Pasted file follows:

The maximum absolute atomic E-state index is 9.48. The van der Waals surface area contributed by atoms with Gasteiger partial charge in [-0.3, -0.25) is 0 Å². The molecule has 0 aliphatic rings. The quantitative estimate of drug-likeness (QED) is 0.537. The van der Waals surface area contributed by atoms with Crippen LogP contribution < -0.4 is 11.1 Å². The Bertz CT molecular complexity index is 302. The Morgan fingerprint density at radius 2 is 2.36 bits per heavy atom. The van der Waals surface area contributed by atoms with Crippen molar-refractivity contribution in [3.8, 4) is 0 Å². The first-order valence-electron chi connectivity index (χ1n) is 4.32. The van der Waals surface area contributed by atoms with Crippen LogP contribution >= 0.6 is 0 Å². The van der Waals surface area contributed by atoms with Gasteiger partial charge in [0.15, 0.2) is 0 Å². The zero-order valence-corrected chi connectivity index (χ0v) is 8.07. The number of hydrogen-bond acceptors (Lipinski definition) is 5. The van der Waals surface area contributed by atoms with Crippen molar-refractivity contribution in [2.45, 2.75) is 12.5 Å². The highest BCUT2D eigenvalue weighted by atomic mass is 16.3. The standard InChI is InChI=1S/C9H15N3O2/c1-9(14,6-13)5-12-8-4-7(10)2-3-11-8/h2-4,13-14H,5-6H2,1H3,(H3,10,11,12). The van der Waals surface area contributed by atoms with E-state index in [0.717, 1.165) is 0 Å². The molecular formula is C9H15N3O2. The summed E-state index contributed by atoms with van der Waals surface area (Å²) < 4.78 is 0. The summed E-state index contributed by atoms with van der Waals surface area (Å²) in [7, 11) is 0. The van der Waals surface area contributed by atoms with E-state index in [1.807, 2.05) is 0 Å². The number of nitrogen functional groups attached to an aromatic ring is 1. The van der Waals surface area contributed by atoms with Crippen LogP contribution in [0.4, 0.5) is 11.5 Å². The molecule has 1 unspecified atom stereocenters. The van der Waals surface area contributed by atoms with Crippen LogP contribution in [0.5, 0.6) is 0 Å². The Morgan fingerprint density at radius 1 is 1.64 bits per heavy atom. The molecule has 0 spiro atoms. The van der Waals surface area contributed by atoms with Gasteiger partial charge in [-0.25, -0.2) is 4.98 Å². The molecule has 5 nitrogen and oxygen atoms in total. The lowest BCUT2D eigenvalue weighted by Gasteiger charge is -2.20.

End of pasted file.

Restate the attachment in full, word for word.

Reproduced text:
The maximum absolute atomic E-state index is 9.48. The van der Waals surface area contributed by atoms with Gasteiger partial charge in [-0.3, -0.25) is 0 Å². The molecule has 0 aliphatic rings. The quantitative estimate of drug-likeness (QED) is 0.537. The van der Waals surface area contributed by atoms with Crippen LogP contribution < -0.4 is 11.1 Å². The Bertz CT molecular complexity index is 302. The Morgan fingerprint density at radius 2 is 2.36 bits per heavy atom. The van der Waals surface area contributed by atoms with Crippen molar-refractivity contribution in [3.8, 4) is 0 Å². The first-order valence-electron chi connectivity index (χ1n) is 4.32. The van der Waals surface area contributed by atoms with Crippen LogP contribution >= 0.6 is 0 Å². The van der Waals surface area contributed by atoms with Gasteiger partial charge in [0.15, 0.2) is 0 Å². The zero-order valence-corrected chi connectivity index (χ0v) is 8.07. The number of hydrogen-bond acceptors (Lipinski definition) is 5. The van der Waals surface area contributed by atoms with Crippen molar-refractivity contribution in [2.45, 2.75) is 12.5 Å². The highest BCUT2D eigenvalue weighted by atomic mass is 16.3. The standard InChI is InChI=1S/C9H15N3O2/c1-9(14,6-13)5-12-8-4-7(10)2-3-11-8/h2-4,13-14H,5-6H2,1H3,(H3,10,11,12). The van der Waals surface area contributed by atoms with E-state index in [0.717, 1.165) is 0 Å². The molecular formula is C9H15N3O2. The summed E-state index contributed by atoms with van der Waals surface area (Å²) < 4.78 is 0. The summed E-state index contributed by atoms with van der Waals surface area (Å²) in [7, 11) is 0. The van der Waals surface area contributed by atoms with E-state index in [1.807, 2.05) is 0 Å². The number of nitrogen functional groups attached to an aromatic ring is 1. The van der Waals surface area contributed by atoms with Crippen LogP contribution in [0.4, 0.5) is 11.5 Å². The molecule has 1 unspecified atom stereocenters. The van der Waals surface area contributed by atoms with Crippen LogP contribution in [0.5, 0.6) is 0 Å². The Morgan fingerprint density at radius 1 is 1.64 bits per heavy atom. The molecule has 0 spiro atoms. The van der Waals surface area contributed by atoms with Gasteiger partial charge in [-0.25, -0.2) is 4.98 Å². The molecule has 5 nitrogen and oxygen atoms in total. The lowest BCUT2D eigenvalue weighted by Gasteiger charge is -2.20.